Gaudi In The Details

I had always thought Antoni Gaudi’s buildings were…well gaudy! My minimalist aesthetics were offended by all that ornamentation, and I never really paid much attention to his work. But as soon as I stepped inside this iconic building in Barcelona, I knew I had been so mistaken. About Gaudi and about modernist architecture. One of the trio of modernist buildings on Passeig De Gracia comprising the “Manzana de la Discordia”, the Casa Batllo is radical, absurd, functional and exceptionally beautiful all at the same time!

Remodelled from an existing structure for the textile magnate Joseph Batllo between 1904-1906, this is one of Gaudi’s emblematic works. It served as a luxury apartment complex for the Batllo family who occupied the Noble floor with its large living spaces and private terrace up until the mid 50’s. It was deemed a World Heritage Site by UNESCO in 2005. Today – if you have the moolah – you could pretend you are a 19th century business tycoon for an evening, and celebrate a special occasion right on the ‘Noble’ floor of this very special building.

The compass and T Square are an architect’s tools of trade (even if CAD has rendered them virtually obsolete today) and Gaudi appears to have thrown them out the window, when he designed this house. From the Trencadis (broken ceramic mosaic) covered facade to the fairy tale interior, there is not a straight line or corner in sight.  For these shapes do not occur in nature and nature was his primary muse.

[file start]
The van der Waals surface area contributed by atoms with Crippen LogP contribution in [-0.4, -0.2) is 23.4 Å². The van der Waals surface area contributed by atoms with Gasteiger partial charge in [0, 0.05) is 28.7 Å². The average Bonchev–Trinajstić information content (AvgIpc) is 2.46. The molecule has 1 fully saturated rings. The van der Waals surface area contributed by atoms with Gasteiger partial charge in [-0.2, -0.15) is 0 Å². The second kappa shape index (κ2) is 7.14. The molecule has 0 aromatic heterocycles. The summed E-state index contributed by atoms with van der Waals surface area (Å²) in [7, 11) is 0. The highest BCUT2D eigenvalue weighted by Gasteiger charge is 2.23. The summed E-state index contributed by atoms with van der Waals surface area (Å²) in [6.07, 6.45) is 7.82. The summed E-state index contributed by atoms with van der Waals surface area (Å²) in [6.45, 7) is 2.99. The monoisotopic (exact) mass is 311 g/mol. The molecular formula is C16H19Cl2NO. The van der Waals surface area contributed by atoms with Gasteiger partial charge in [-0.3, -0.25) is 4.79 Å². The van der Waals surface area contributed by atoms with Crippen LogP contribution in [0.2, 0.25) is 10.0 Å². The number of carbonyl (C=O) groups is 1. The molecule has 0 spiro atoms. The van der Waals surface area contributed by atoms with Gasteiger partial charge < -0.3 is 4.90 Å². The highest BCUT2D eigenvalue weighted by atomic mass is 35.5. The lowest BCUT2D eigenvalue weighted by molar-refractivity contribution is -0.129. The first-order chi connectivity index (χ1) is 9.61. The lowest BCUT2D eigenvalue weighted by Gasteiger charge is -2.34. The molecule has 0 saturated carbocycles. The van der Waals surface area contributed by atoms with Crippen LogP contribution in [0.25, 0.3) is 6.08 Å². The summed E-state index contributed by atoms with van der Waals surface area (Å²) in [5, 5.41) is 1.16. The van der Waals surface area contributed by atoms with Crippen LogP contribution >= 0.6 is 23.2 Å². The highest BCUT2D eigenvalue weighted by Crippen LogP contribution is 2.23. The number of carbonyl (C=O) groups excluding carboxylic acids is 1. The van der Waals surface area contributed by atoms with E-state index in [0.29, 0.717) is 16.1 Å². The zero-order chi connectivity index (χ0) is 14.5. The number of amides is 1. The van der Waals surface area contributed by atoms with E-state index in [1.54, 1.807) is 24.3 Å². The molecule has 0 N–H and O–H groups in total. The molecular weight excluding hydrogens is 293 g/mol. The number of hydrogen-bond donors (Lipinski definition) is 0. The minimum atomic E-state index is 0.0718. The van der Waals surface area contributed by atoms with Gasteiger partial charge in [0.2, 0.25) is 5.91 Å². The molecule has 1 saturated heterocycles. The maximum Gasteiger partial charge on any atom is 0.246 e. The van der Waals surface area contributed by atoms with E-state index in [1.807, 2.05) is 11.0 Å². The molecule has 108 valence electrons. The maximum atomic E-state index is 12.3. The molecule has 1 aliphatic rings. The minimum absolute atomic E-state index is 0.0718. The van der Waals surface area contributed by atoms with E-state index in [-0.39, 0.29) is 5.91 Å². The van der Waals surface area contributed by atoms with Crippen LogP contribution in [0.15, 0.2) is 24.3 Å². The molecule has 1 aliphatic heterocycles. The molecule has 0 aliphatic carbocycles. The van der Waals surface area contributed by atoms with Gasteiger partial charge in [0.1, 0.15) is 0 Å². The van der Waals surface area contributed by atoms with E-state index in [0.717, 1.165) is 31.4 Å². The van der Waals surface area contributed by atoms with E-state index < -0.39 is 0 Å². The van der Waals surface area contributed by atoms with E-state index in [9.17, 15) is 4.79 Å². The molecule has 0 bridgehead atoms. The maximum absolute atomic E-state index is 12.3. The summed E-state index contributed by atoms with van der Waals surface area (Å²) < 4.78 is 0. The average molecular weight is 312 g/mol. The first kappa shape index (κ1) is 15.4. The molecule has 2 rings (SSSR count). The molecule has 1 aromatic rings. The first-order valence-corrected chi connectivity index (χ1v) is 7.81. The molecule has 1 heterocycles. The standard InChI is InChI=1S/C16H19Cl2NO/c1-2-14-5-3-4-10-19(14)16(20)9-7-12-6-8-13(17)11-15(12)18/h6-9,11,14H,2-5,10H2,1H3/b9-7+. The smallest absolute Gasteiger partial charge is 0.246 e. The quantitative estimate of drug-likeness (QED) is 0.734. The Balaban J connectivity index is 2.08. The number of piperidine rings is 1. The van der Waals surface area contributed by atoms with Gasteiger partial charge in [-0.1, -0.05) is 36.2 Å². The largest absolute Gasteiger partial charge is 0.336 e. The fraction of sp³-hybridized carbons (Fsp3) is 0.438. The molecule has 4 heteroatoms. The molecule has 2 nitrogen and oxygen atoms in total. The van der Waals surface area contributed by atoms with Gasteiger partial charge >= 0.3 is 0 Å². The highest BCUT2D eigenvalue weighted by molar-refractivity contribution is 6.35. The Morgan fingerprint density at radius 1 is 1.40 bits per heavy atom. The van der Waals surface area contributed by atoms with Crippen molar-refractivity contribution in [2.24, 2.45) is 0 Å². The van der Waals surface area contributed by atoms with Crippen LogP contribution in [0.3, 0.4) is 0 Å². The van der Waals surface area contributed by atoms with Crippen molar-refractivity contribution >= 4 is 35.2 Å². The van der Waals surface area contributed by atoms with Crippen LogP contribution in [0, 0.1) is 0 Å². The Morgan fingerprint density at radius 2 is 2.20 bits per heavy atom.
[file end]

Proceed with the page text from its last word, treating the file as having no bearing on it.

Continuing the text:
Art Deco and Art Nouveau intermingle with impunity here. Bizarre decorative elements proudly proclaim that he is no slave to popular sentiment. But somehow, amazingly, they all come together beautifully! Mainly because of his attention to proportion and detail and to the innovative use of shape, colour and light…techniques that have since been borrowed by many contemporary architects.

This is an architectural smile, an outpouring of the
composite pleasure of a man who was in full command
of his own very personal style.
~ Professor Juan Bassegoda Nonell

Nuff said. Check out these images and let me know what you think!

Professor Juan Bassegoda Nonell was the director of the Royal Gaudi Chair at the School of Architecture within the Polytechnical University of Catalonia

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Madhu is an Interior designer turned travel blogger on a long sabbatical to explore the world. When not crafting stories on The Urge To Wander, she's probably Tweeting @theurgetowander or sharing special moments on

100 thoughts on “Gaudi In The Details

  1. Wow, beautiful pictures. I absolutely love Gaudi’s architecture but haven’t had the chance to see them in person. My cousin is about to graduate with a master’s in Architecture so I’ve seen some pretty spectacular things through her. Your website and photography are beautiful.

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